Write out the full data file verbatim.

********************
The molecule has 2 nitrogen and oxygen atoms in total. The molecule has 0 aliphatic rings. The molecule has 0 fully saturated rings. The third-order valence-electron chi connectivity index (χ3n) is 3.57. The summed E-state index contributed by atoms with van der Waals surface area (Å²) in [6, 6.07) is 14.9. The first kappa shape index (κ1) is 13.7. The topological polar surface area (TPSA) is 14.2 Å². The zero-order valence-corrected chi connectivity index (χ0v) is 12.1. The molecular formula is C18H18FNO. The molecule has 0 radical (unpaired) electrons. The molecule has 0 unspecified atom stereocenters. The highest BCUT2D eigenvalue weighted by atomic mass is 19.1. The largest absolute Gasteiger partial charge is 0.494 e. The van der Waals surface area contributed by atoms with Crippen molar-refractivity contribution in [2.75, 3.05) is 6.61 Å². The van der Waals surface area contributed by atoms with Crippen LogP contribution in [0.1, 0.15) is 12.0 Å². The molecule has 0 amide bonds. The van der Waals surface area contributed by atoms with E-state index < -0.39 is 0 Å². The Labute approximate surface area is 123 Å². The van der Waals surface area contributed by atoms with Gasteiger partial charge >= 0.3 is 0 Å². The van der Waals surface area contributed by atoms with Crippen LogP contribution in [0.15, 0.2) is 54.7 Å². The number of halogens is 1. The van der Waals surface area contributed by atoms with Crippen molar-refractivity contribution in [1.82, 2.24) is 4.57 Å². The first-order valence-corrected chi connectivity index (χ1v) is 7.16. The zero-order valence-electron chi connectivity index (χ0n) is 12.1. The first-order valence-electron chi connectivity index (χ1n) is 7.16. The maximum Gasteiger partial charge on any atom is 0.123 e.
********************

The molecule has 2 nitrogen and oxygen atoms in total. The molecule has 0 aliphatic rings. The molecule has 0 fully saturated rings. The third-order valence-electron chi connectivity index (χ3n) is 3.57. The summed E-state index contributed by atoms with van der Waals surface area (Å²) in [6, 6.07) is 14.9. The first kappa shape index (κ1) is 13.7. The topological polar surface area (TPSA) is 14.2 Å². The zero-order valence-corrected chi connectivity index (χ0v) is 12.1. The molecular formula is C18H18FNO. The molecule has 0 radical (unpaired) electrons. The molecule has 0 unspecified atom stereocenters. The highest BCUT2D eigenvalue weighted by atomic mass is 19.1. The largest absolute Gasteiger partial charge is 0.494 e. The van der Waals surface area contributed by atoms with Crippen molar-refractivity contribution in [2.75, 3.05) is 6.61 Å². The van der Waals surface area contributed by atoms with Crippen LogP contribution in [0.1, 0.15) is 12.0 Å². The molecule has 0 amide bonds. The van der Waals surface area contributed by atoms with E-state index < -0.39 is 0 Å². The Labute approximate surface area is 123 Å². The van der Waals surface area contributed by atoms with Gasteiger partial charge >= 0.3 is 0 Å². The van der Waals surface area contributed by atoms with Crippen LogP contribution in [0.15, 0.2) is 54.7 Å². The number of halogens is 1. The van der Waals surface area contributed by atoms with Crippen molar-refractivity contribution in [1.82, 2.24) is 4.57 Å². The first-order valence-corrected chi connectivity index (χ1v) is 7.16. The zero-order valence-electron chi connectivity index (χ0n) is 12.1. The first-order valence-electron chi connectivity index (χ1n) is 7.16. The maximum Gasteiger partial charge on any atom is 0.123 e.